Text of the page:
The House of Data Imperiali bulletins are extracts from the articles of the Legal Information Service (SIG) edited by Mr. Rosario Imperiali d’Afflitto.

The SIG is available by subscription only.

For further information, please email:

Complaints against GDPR violations

The several complaints lodged with national supervisory authorities, by international non-profits such as NoyB, La Quadrature du Net, Privacy International and others, are a practical example of the provisions of Article 80(1) of the GDPR, which allows data subjects to exercise their remedies recognized by the Regulation, by mandating not-for-profit bodies engaged in the field of personal data protection.

CJEU on “privacy” complaints by non-profit organisations

Within this framework, on April 28, 2022, the Court of Justice of the Union (CJEU) issued its judgment on Case C-319/20 concerning a reference for a preliminary ruling made by the German Federal Court (Bundesgerichtshof) in the dispute brought by the consumer association “Federal Union of Consumer Organisations and Associations” (hereinafter “Federal Union”) against Meta Platforms Ireland Limited, formerly Facebook Ireland Limited.

Preliminary questions in case C-319/20

The German referring court asked the CJEU whether the GDPR precludes a Member State from providing that a not-for-profit consumer organisation may act:

– for a data protection violation, which constitutes at the same time an unfair commercial practice, a consumer protection violation and a violation of the prohibition of the use of invalid general terms and conditions

– without having received a mandate from the data subject

– without proving the actual violation.

The Court’s answer was affirmative on all three questions.


As part of the services offered by the social network, Facebook Germany GmbH – the German subsidiary of the group – promotes advertising spaces under among these, the “App-Zentrum” (Application Centre) makes available to users free games provided by third parties. The use of the application implies the user’s acceptance of the general terms and conditions and the Privacy Policy. In this way, the game provider acquires the right to use and publish a set of user data, such as status notices, the user’s score, photos and other information.

The Federal Union, which under German consumer law is the body entitled to act on injunctions for the protection of consumers, sued the company Meta Platforms Ireland believing that the indications provided by the games in the Applications Area were “unfair” for violation of the rules on the valid consent of the data subject under the GDPR; in addition, the indication that the application is authorized to publish on behalf of the user some of his personal information would constitute a general condition that unduly penalizes the consumer, as such defected by nullity.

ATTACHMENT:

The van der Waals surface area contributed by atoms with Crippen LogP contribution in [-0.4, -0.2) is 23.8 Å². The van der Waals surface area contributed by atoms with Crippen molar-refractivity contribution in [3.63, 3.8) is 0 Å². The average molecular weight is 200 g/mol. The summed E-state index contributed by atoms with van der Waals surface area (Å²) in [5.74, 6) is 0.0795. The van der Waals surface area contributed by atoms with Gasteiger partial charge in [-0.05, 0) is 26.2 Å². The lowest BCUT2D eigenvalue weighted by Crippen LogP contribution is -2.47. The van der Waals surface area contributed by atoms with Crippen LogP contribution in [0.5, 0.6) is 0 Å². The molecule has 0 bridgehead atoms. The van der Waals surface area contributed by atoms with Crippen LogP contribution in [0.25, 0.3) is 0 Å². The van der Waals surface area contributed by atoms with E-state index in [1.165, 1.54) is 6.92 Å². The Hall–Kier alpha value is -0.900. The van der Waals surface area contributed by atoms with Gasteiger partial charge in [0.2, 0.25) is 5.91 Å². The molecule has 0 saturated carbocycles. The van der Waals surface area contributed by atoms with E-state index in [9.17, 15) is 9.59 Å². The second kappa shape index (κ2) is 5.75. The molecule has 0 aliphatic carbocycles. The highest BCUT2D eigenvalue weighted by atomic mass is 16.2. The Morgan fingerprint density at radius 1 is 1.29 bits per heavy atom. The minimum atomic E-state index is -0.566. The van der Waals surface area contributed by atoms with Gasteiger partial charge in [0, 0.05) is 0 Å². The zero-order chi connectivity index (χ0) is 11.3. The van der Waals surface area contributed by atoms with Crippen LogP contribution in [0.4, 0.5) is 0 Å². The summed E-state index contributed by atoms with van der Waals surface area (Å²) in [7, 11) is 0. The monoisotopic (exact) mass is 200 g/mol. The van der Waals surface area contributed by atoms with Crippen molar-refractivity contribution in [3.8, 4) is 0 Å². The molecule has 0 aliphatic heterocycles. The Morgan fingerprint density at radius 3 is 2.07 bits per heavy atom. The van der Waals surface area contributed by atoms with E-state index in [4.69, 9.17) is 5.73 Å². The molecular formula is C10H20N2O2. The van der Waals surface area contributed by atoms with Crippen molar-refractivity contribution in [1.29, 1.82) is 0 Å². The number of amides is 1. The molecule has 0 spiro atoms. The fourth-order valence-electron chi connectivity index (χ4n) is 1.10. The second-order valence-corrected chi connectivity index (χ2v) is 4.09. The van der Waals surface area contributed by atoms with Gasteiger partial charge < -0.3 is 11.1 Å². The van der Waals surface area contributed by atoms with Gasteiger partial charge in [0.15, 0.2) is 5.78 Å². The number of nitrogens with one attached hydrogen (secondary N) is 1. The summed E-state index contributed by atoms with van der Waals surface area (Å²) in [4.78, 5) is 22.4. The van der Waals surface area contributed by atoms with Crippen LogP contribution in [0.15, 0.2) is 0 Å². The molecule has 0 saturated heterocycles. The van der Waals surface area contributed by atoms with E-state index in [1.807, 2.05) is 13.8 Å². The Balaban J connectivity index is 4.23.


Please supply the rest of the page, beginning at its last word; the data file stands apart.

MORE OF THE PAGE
Legal Process

The action for an injunction under the German law against unfair competition brought by the Federal Union at first instance before the Land Court of Berlin was successful. Meta’s appeal against this decision before the Higher Regional Court of Berlin was rejected. Subsequently, the social network filed a cassation appeal against the rejection decision taken by the appellate court.
The latter court, while incidentally finding the Federal Union’s action to be well-founded, raised doubts about its admissibility (i.e., the Federal Union’s standing to bring such an action), as it could not rule out the possibility that the entry into force of the GDPR may have caused the Federal Union to lose standing, specifically, as a result of Article 80(2) of the Regulation.

Preliminary ruling

In Case C-319/20, the Bundesgerichtshof as referring court asks the CJEU for a preliminary ruling as to whether Article 80 of the GDPR does not allow a Member State to empower not-for-profit associations to take action against the infringer in the event of a violation of the GDPR:

  1. based on consumer protection law
  2. regardless of proof of such a violation
  3. in the absence of a mandate from the data subject.

In summary, the CJEU was asked whether, starting from consumer protection law, an organisation entitled to act to protect consumers under national law can enforce data subject rights under the GDPR, based on an alleged violation and even without a mandate.